Saturday, June 27, 2020

Moving into the 21st Century a few years behind

I had forgotten I have this Blog Site under a name I jokingly called myself (Outta My Mind) when I first converted from using acid dyes to learning about and trying to use botanical (natural and historic) dyes.  Maybe at some point I'll come back to this and figure out how to link it to a website.  

For someone who used to be in the computer industry, I am SO FAR BEHIND!  However, in this COVID-19 crisis, I have realized I need a new (to me at least) and different way of doing business.  Now that some grant money is trickling in, its time to consider moving into the 21st century!

Keep watching!  Spring Creek Art Works LLC doing business as A Botanical Dyery.  I just purchased the website hosting.  Hopefully, I still own the two names as dot coms.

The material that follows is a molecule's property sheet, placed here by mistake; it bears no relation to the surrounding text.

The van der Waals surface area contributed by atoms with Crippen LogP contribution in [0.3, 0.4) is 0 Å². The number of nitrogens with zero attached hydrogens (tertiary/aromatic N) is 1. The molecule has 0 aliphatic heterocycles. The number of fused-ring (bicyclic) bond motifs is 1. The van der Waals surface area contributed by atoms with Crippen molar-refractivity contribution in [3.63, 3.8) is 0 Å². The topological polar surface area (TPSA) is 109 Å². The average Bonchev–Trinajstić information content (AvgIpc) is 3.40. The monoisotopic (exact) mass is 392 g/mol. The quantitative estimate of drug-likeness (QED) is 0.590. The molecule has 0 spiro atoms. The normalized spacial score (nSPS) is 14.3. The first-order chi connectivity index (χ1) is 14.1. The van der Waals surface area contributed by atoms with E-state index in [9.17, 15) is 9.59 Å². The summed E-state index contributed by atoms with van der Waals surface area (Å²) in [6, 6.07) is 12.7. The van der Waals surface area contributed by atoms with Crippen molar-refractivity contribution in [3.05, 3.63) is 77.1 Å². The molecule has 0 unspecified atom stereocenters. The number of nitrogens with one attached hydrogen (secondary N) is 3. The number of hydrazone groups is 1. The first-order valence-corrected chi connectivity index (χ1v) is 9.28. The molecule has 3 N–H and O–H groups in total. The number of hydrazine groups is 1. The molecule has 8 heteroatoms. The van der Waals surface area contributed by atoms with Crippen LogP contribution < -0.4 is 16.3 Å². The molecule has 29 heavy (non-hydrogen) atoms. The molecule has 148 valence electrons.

Sunday, June 5, 2011

Silk silliness

Oh, the dyeing of the silk has not been going as easily as I thought!  The preparation for the dye is a lot of work and now even the dyeing is much harder - at least for the silk roving.  Dyeing the silk yardage is fun and easy.  I guess the difference must be the amount of Sericin (silk worm spit) that remains in the roving.  Perhaps if I purchase it from a different source it would be easier, however I am finding it not so easy to purchase either!!